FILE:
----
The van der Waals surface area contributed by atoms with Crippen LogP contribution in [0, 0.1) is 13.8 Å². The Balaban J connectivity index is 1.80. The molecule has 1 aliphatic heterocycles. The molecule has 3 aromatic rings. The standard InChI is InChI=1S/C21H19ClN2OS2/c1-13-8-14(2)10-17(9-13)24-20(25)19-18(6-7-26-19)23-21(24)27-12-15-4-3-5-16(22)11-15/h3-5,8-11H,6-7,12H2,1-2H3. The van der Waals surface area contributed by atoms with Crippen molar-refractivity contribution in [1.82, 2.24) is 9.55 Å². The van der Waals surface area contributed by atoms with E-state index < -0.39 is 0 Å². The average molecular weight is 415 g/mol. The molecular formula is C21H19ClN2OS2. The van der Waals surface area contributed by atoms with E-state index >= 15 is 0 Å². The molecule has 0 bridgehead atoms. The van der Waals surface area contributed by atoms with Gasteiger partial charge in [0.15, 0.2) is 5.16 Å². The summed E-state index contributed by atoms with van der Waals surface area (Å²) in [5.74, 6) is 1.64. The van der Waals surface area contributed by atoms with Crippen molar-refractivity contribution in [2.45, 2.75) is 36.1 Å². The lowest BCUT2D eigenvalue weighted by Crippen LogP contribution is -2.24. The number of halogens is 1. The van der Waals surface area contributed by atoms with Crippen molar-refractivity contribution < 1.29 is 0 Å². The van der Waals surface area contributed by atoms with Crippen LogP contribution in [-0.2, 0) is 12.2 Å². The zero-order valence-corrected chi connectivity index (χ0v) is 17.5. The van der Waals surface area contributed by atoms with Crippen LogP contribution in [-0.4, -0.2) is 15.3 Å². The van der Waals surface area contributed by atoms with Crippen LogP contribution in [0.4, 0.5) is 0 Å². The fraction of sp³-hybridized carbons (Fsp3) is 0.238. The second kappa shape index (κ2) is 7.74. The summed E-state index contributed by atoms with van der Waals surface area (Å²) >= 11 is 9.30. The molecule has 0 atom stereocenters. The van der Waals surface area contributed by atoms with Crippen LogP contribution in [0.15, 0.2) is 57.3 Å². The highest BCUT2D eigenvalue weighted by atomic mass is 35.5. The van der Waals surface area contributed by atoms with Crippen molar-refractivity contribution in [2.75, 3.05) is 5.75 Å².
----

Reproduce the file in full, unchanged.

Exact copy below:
The van der Waals surface area contributed by atoms with Crippen LogP contribution in [0, 0.1) is 13.8 Å². The Balaban J connectivity index is 1.80. The molecule has 1 aliphatic heterocycles. The molecule has 3 aromatic rings. The standard InChI is InChI=1S/C21H19ClN2OS2/c1-13-8-14(2)10-17(9-13)24-20(25)19-18(6-7-26-19)23-21(24)27-12-15-4-3-5-16(22)11-15/h3-5,8-11H,6-7,12H2,1-2H3. The van der Waals surface area contributed by atoms with Crippen molar-refractivity contribution in [1.82, 2.24) is 9.55 Å². The van der Waals surface area contributed by atoms with E-state index < -0.39 is 0 Å². The average molecular weight is 415 g/mol. The molecular formula is C21H19ClN2OS2. The van der Waals surface area contributed by atoms with E-state index >= 15 is 0 Å². The molecule has 0 bridgehead atoms. The van der Waals surface area contributed by atoms with Gasteiger partial charge in [0.15, 0.2) is 5.16 Å². The summed E-state index contributed by atoms with van der Waals surface area (Å²) in [5.74, 6) is 1.64. The van der Waals surface area contributed by atoms with Crippen molar-refractivity contribution in [2.45, 2.75) is 36.1 Å². The lowest BCUT2D eigenvalue weighted by Crippen LogP contribution is -2.24. The number of halogens is 1. The van der Waals surface area contributed by atoms with Crippen molar-refractivity contribution < 1.29 is 0 Å². The van der Waals surface area contributed by atoms with Crippen LogP contribution in [-0.2, 0) is 12.2 Å². The zero-order valence-corrected chi connectivity index (χ0v) is 17.5. The van der Waals surface area contributed by atoms with Crippen LogP contribution in [-0.4, -0.2) is 15.3 Å². The van der Waals surface area contributed by atoms with Crippen LogP contribution in [0.4, 0.5) is 0 Å². The fraction of sp³-hybridized carbons (Fsp3) is 0.238. The second kappa shape index (κ2) is 7.74. The summed E-state index contributed by atoms with van der Waals surface area (Å²) >= 11 is 9.30. The molecule has 0 atom stereocenters. The van der Waals surface area contributed by atoms with Crippen LogP contribution in [0.15, 0.2) is 57.3 Å². The highest BCUT2D eigenvalue weighted by atomic mass is 35.5. The van der Waals surface area contributed by atoms with Crippen molar-refractivity contribution in [2.75, 3.05) is 5.75 Å².